Saturday, August 27, 2005

Gameboy Advance and Apollo 13

Right now History Channel is showing Apollo 13: one of the best movies ever made in my book. Still remember seeing this at the theater on the Fourth of July in 1995.

Watching it now reminds me of some illustration I used to do when I was teaching website design to middle-schoolers. On the first day of each term I started the lessons off with what we can do with computers now, and how far along they've developed in so short a time. Like, in 2002 the World Wide Web was ten years old and a decade earlier there were probably less webpages on the entire net than you could count on both hands... and ten years later we were at like 10 billion.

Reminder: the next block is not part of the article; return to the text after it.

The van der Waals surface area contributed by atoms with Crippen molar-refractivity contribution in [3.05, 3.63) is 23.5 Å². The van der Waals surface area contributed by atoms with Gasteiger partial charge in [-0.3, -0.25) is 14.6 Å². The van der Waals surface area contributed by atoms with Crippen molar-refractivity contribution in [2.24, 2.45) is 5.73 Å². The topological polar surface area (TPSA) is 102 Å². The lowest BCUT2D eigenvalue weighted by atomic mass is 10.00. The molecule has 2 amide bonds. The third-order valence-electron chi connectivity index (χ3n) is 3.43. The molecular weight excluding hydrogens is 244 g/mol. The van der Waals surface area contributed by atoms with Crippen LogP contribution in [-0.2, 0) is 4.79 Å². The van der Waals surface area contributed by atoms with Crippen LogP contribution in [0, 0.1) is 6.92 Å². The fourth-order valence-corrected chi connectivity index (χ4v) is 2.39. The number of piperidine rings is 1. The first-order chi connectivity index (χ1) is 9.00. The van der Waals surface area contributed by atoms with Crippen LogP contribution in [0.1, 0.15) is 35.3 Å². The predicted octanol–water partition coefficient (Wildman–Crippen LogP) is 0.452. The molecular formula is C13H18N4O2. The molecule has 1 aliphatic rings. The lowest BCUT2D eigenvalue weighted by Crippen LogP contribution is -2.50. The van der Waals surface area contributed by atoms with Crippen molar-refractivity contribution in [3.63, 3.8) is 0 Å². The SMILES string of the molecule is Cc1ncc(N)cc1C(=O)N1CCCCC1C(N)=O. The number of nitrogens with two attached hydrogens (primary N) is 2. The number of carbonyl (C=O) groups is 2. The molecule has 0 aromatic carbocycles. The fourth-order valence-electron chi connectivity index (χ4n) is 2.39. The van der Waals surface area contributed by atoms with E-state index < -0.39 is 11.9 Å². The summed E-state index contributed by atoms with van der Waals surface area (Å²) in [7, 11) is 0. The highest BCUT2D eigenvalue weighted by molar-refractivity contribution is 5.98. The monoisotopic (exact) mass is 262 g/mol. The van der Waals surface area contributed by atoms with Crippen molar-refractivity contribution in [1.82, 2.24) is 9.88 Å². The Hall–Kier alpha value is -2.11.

The thing that really struck them in awe was the Gameboy example. I held out my Gameboy Advance and told them how there was more computing power in this one small handheld unit than there had been used in all the Apollo moon missions combined. And, it's literally true: there wasn't all that much raw computing that went into each mission. Most of it was simple telemetry. Otherwise, NASA's computers were acting like glorified calculators computing trajectories and engine burns.

Sitting on your desktop, right now, is probably the potential for more mathematical calculation than all of mankind had ever done up to about twenty years ago.

This is the kind of thing that crosses my mind when I'm awake at night...

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